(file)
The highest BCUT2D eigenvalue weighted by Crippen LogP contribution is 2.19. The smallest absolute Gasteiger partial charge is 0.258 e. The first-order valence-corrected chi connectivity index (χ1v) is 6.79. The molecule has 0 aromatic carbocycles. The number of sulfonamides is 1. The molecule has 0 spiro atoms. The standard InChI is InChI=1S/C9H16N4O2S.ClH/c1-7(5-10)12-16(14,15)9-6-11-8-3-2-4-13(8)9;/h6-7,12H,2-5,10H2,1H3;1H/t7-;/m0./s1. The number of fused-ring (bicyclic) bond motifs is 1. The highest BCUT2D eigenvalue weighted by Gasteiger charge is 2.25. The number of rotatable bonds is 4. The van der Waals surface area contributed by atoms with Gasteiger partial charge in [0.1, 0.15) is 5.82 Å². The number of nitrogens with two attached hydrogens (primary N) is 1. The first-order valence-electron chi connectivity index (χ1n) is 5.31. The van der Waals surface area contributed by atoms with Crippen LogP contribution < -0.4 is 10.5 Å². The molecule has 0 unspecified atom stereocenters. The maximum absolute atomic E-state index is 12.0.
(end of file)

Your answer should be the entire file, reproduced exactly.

The highest BCUT2D eigenvalue weighted by Crippen LogP contribution is 2.19. The smallest absolute Gasteiger partial charge is 0.258 e. The first-order valence-corrected chi connectivity index (χ1v) is 6.79. The molecule has 0 aromatic carbocycles. The number of sulfonamides is 1. The molecule has 0 spiro atoms. The standard InChI is InChI=1S/C9H16N4O2S.ClH/c1-7(5-10)12-16(14,15)9-6-11-8-3-2-4-13(8)9;/h6-7,12H,2-5,10H2,1H3;1H/t7-;/m0./s1. The number of fused-ring (bicyclic) bond motifs is 1. The highest BCUT2D eigenvalue weighted by Gasteiger charge is 2.25. The number of rotatable bonds is 4. The van der Waals surface area contributed by atoms with Gasteiger partial charge in [0.1, 0.15) is 5.82 Å². The number of nitrogens with two attached hydrogens (primary N) is 1. The first-order valence-electron chi connectivity index (χ1n) is 5.31. The van der Waals surface area contributed by atoms with Crippen LogP contribution < -0.4 is 10.5 Å². The molecule has 0 unspecified atom stereocenters. The maximum absolute atomic E-state index is 12.0.